Reading through Piketty

I’ve not finished so perhaps he does deal with this later. But so far I’d say that he’s missed pensions. The rise in the capital to GDP ratio is entirely the rise of pensions savings. And pensions savings aren’t really returns to capital either. They’re delayed compensation to labour. So it’s difficult to state that the labour share of income is falling when quite obviously the amount of delayed compensation to labour is rising but being counted as a return to capital. Finally, pensions aren’t a concentration of capital to the wealthy, they’re a dispersal of it among the populace.

And if we’ve not really got a rising ratio of capital to GDP, haven’t got a rising share of returns to capital in GDP, a falling labour share, and we’re seeing a dispersal not concentration of wealth then there’s not very much left of his argument, is there?

I will be doing a series on all of this at the ASI when I have finished it. There’s all sorts of fun corollaries to his evidence and theories. But that will all wait for that series.

18 thoughts on “Reading through Piketty”

  1. My Lefty acquaintances look upon Piketty’s work as the Second Coming of Marxist Economics. They ignore that Marx never finished his work because he realised he was disappearing up his own fundament and was in the middle of a major re-think upon his death. There is a growing body of opinion that Piketty may have followed Marx into his Maze. In Piketty’s favour is that he has invited discussion and even promoted debate upon his findings, unusual for “progressives”. Go to it, Tim. If you’ve got a pot somewhere I’ll gladly throw something into it to lubricate the synapses.

  2. He’s made his data and spreadsheets available, which puts him a cut above Climate Scientists and other charlatans.

    The pension point is good – pensions seem also to cause trouble when people are calculating wealth, but that may be deliberate of course.

  3. You are assuming that pensions are an importantly different category of wealth. Which it certainly was.
    I guess the counter argument is that pensions can now be bequeathed/inherited post the recent changes (at least in the UK), so it does now for the first time have many of the characteristics of the other types of wealth.

  4. @ Gary
    Only a pretty small minority of pension wealth can be inherited by children (widow’s pensions are a more useful minority of the value of a pension in the better DB schemes). You are talking about “Personal Pensions” where the guy goes into drawdown and doesn’t spend it all. However, by far the greatest amount of pension wealth is in DB schemes (not just the public sector and the few remaining open private sector schemes but the accrued amounts of DB benefits in private sector schemes closed to new entrants and/or future accruals). I have been saving longer into my personal pension, and at a significantly higher %age of my income, that I did in my ex-employers DB scheme but at current annuity rates it is worth less than half as much.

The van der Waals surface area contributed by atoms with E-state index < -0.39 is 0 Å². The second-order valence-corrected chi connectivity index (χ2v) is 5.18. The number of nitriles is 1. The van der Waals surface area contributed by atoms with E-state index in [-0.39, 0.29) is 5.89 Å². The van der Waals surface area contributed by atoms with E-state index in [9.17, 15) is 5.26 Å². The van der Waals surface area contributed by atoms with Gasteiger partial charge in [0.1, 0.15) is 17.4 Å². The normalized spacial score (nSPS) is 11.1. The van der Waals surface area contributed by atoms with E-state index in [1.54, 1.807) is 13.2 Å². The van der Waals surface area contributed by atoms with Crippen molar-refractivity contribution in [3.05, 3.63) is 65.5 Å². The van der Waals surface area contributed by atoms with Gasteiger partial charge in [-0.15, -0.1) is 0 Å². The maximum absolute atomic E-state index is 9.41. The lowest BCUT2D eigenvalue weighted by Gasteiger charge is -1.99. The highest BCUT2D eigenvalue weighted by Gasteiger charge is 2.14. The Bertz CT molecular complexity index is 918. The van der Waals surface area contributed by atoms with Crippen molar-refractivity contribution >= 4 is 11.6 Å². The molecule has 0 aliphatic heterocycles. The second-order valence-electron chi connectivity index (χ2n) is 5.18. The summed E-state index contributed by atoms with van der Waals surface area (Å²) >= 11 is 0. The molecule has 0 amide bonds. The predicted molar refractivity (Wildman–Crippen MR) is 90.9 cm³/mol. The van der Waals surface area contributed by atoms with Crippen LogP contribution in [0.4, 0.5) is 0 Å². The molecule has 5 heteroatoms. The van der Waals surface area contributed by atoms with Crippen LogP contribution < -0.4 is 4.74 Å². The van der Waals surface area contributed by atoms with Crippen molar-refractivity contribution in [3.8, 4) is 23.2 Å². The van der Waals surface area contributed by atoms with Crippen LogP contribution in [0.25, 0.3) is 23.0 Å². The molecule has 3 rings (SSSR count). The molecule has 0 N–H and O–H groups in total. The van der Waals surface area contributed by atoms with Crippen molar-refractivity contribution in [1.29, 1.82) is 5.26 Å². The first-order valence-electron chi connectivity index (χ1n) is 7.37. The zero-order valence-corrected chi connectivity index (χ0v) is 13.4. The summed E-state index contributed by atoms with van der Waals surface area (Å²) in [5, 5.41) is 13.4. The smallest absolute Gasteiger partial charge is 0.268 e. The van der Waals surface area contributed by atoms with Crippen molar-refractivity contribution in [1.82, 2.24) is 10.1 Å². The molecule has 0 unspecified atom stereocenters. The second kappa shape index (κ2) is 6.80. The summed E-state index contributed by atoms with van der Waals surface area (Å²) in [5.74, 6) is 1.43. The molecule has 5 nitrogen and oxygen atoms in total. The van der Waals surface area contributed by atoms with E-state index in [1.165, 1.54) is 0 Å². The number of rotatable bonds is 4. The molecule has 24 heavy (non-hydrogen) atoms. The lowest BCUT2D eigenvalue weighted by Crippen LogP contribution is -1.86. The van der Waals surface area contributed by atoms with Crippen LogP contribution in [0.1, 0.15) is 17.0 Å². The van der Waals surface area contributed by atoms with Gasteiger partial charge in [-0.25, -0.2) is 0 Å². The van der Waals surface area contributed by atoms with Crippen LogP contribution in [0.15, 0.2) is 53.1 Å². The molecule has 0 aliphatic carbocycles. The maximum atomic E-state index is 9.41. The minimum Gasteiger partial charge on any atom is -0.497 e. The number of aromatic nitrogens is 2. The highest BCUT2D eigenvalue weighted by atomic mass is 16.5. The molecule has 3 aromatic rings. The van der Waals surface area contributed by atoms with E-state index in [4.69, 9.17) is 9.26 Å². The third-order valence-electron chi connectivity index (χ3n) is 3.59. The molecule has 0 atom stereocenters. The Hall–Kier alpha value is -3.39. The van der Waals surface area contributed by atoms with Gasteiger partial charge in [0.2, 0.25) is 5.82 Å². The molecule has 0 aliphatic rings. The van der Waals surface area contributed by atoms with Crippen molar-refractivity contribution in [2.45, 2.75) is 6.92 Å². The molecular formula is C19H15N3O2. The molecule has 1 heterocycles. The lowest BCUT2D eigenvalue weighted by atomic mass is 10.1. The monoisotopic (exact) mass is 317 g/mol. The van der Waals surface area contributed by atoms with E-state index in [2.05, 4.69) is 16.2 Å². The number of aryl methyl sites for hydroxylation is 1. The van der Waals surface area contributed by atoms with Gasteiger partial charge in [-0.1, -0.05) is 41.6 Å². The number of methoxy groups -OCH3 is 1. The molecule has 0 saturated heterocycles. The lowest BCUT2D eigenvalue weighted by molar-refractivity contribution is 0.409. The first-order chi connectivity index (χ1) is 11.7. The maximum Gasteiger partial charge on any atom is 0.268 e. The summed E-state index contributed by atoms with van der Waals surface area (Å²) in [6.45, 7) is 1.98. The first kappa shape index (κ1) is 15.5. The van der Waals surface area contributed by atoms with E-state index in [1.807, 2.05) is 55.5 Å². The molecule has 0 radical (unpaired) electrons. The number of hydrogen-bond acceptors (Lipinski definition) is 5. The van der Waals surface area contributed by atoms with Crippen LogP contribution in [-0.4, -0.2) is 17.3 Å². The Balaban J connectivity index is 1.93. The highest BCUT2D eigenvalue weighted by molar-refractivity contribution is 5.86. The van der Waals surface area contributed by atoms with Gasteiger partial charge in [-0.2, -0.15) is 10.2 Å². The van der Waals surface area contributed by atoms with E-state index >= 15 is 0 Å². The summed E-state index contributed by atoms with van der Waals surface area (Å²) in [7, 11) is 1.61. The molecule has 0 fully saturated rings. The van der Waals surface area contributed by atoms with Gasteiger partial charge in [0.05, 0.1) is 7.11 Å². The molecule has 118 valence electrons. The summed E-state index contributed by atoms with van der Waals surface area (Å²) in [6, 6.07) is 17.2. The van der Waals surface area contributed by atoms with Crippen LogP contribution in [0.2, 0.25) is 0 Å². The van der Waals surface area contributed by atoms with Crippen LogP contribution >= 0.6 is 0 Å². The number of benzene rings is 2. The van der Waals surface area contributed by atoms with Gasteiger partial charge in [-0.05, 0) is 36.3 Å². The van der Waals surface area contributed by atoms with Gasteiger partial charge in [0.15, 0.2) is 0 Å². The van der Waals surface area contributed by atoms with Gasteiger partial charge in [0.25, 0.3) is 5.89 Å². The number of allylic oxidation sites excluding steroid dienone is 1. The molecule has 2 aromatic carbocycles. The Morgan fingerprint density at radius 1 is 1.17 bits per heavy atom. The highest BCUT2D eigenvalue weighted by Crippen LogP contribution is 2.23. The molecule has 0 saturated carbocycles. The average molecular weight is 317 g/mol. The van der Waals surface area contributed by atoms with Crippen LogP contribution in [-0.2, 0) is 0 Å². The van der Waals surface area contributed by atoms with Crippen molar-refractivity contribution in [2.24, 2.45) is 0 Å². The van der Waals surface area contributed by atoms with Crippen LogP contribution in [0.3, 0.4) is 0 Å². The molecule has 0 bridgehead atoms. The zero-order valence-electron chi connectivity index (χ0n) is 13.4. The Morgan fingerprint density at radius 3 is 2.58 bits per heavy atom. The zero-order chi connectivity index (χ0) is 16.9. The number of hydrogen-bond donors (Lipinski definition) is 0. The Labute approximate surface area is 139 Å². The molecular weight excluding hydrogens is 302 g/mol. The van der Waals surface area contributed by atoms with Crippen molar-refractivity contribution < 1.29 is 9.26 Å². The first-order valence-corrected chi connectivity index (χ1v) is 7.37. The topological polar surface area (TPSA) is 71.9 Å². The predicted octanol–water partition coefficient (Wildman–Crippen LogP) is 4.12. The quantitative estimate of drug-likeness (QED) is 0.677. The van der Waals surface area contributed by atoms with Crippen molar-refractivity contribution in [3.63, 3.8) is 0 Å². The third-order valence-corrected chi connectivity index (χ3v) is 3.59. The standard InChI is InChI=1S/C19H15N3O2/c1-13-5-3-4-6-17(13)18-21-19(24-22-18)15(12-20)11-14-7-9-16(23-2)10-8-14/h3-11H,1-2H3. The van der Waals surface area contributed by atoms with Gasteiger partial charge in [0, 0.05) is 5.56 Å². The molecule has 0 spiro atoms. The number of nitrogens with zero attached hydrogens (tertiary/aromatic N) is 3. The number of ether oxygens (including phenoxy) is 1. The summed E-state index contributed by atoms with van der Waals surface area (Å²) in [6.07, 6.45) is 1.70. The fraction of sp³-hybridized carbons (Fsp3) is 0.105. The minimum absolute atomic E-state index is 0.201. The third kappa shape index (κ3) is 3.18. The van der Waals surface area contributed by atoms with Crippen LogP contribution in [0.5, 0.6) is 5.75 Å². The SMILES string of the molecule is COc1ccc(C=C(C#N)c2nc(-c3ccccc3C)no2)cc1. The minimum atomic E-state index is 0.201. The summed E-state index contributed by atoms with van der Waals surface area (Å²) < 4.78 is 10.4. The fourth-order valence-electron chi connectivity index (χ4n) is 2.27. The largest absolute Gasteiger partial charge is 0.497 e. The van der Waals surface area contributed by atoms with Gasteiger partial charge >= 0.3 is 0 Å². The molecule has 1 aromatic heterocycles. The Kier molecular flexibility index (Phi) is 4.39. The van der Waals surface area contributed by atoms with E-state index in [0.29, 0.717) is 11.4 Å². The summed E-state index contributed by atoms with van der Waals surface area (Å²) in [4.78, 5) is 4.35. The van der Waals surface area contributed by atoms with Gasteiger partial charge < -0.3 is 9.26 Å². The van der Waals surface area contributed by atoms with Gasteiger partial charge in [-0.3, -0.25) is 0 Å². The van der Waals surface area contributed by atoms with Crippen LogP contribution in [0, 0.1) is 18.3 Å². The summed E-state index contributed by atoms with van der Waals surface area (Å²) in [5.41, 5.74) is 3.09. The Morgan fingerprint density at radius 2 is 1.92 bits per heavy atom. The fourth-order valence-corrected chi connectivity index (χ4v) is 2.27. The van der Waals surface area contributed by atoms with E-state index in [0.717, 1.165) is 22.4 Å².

5. John77 but all DC can be inherited now. That’s a big change that fundamentally alters the nature of this category of wealth.

    Tim adds: well, they can only be inherited if they’re not consumed first. Spent on an annuity or summat.

  6. @Tim. Yeah, but that’s true of any other type of asset as well. Which is the point really – pension used to be purely a form of deferred income that was basically not possible to inherit. It now looks much more like the other forms of wealth (its possible to bequeath but you might choose to consume the lot yourself first, etc).
    It seems quite important to the Piketty argument (implicitly).

  7. He doesn’t include state pensions. So that is an asset worth £250,000 per person.

    Nor does he include free access to the NHS, which would be an asset worth tens of thousands in privatised systems (or in the C19th to which he says we are going in terms of inequality).

  8. @ Gary
    BUT *only* DC and Personal Pensions (which are a subset of DC). Most pension wealth is in DB schemes.
    Private sector DB schemes covered by the PPF amount for £1.3 trillion. Local government pension schemes add £150bn, USS £38bn makes nearly £1.5 trillion
    Add several hundred billion for the unfunded civil service, NHS and teachers’ pension scheme
    DB pensions well over £2 trillion. DC pensions (including “personal pensions” less than £0.5 trillion